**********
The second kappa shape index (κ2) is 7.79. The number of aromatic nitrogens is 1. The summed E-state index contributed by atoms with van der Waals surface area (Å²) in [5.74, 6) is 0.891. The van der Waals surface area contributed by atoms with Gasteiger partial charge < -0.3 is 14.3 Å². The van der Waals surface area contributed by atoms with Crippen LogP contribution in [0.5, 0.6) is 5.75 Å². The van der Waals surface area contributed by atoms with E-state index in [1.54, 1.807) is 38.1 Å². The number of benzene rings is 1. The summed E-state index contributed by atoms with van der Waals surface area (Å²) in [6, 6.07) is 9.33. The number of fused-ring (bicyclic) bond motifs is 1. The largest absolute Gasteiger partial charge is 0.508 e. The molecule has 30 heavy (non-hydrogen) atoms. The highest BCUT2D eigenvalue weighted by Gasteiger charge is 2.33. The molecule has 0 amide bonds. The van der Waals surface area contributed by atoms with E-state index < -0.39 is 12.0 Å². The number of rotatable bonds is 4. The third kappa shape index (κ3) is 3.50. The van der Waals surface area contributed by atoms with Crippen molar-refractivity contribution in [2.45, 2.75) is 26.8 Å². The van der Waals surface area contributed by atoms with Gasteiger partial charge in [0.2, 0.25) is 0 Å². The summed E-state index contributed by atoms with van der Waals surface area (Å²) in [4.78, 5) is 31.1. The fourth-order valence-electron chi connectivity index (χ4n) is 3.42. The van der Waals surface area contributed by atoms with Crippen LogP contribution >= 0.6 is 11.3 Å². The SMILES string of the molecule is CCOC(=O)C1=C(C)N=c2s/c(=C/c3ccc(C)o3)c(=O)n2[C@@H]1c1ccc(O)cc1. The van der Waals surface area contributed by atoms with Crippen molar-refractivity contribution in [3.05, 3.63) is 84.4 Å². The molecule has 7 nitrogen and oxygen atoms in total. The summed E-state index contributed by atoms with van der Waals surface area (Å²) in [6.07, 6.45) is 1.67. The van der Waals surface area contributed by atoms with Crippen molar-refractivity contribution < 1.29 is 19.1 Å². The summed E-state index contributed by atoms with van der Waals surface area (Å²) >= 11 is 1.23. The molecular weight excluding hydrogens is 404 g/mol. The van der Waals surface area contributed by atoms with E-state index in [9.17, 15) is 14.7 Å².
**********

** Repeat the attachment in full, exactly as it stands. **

The second kappa shape index (κ2) is 7.79. The number of aromatic nitrogens is 1. The summed E-state index contributed by atoms with van der Waals surface area (Å²) in [5.74, 6) is 0.891. The van der Waals surface area contributed by atoms with Gasteiger partial charge < -0.3 is 14.3 Å². The van der Waals surface area contributed by atoms with Crippen LogP contribution in [0.5, 0.6) is 5.75 Å². The van der Waals surface area contributed by atoms with E-state index in [1.54, 1.807) is 38.1 Å². The number of benzene rings is 1. The summed E-state index contributed by atoms with van der Waals surface area (Å²) in [6, 6.07) is 9.33. The number of fused-ring (bicyclic) bond motifs is 1. The largest absolute Gasteiger partial charge is 0.508 e. The molecule has 30 heavy (non-hydrogen) atoms. The highest BCUT2D eigenvalue weighted by Gasteiger charge is 2.33. The molecule has 0 amide bonds. The van der Waals surface area contributed by atoms with E-state index < -0.39 is 12.0 Å². The number of rotatable bonds is 4. The third kappa shape index (κ3) is 3.50. The van der Waals surface area contributed by atoms with Crippen molar-refractivity contribution in [2.45, 2.75) is 26.8 Å². The van der Waals surface area contributed by atoms with Gasteiger partial charge in [0.2, 0.25) is 0 Å². The summed E-state index contributed by atoms with van der Waals surface area (Å²) in [4.78, 5) is 31.1. The fourth-order valence-electron chi connectivity index (χ4n) is 3.42. The van der Waals surface area contributed by atoms with Crippen LogP contribution >= 0.6 is 11.3 Å². The SMILES string of the molecule is CCOC(=O)C1=C(C)N=c2s/c(=C/c3ccc(C)o3)c(=O)n2[C@@H]1c1ccc(O)cc1. The van der Waals surface area contributed by atoms with Crippen molar-refractivity contribution in [3.05, 3.63) is 84.4 Å². The molecule has 7 nitrogen and oxygen atoms in total. The summed E-state index contributed by atoms with van der Waals surface area (Å²) in [6.07, 6.45) is 1.67. The van der Waals surface area contributed by atoms with Crippen molar-refractivity contribution < 1.29 is 19.1 Å². The summed E-state index contributed by atoms with van der Waals surface area (Å²) >= 11 is 1.23. The molecular weight excluding hydrogens is 404 g/mol. The van der Waals surface area contributed by atoms with E-state index in [9.17, 15) is 14.7 Å².